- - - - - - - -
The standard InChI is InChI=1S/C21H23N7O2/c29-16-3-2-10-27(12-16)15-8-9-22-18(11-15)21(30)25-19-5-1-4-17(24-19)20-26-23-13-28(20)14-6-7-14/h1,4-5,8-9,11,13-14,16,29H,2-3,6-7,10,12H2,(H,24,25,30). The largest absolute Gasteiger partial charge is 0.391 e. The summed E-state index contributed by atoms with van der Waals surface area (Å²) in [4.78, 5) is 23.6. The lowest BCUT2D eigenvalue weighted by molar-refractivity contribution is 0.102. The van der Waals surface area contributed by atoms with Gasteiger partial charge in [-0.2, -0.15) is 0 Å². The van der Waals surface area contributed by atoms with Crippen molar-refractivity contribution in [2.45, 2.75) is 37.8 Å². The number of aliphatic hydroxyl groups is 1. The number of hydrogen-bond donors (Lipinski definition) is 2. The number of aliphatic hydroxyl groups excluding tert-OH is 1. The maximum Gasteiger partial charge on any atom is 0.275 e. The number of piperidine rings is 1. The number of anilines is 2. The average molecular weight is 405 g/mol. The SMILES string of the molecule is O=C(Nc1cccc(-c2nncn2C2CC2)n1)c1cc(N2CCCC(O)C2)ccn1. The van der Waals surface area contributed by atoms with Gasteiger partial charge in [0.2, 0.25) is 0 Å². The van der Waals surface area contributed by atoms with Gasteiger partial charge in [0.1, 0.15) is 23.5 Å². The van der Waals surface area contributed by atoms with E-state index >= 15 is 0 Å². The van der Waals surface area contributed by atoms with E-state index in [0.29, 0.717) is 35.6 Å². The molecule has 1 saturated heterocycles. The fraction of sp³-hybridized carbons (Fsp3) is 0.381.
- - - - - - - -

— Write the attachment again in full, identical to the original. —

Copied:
The standard InChI is InChI=1S/C21H23N7O2/c29-16-3-2-10-27(12-16)15-8-9-22-18(11-15)21(30)25-19-5-1-4-17(24-19)20-26-23-13-28(20)14-6-7-14/h1,4-5,8-9,11,13-14,16,29H,2-3,6-7,10,12H2,(H,24,25,30). The largest absolute Gasteiger partial charge is 0.391 e. The summed E-state index contributed by atoms with van der Waals surface area (Å²) in [4.78, 5) is 23.6. The lowest BCUT2D eigenvalue weighted by molar-refractivity contribution is 0.102. The van der Waals surface area contributed by atoms with Gasteiger partial charge in [-0.2, -0.15) is 0 Å². The van der Waals surface area contributed by atoms with Crippen molar-refractivity contribution in [2.45, 2.75) is 37.8 Å². The number of aliphatic hydroxyl groups is 1. The number of hydrogen-bond donors (Lipinski definition) is 2. The number of aliphatic hydroxyl groups excluding tert-OH is 1. The maximum Gasteiger partial charge on any atom is 0.275 e. The number of piperidine rings is 1. The number of anilines is 2. The average molecular weight is 405 g/mol. The SMILES string of the molecule is O=C(Nc1cccc(-c2nncn2C2CC2)n1)c1cc(N2CCCC(O)C2)ccn1. The van der Waals surface area contributed by atoms with Gasteiger partial charge in [0.2, 0.25) is 0 Å². The van der Waals surface area contributed by atoms with Gasteiger partial charge in [0.1, 0.15) is 23.5 Å². The van der Waals surface area contributed by atoms with E-state index >= 15 is 0 Å². The van der Waals surface area contributed by atoms with E-state index in [0.29, 0.717) is 35.6 Å². The molecule has 1 saturated heterocycles. The fraction of sp³-hybridized carbons (Fsp3) is 0.381.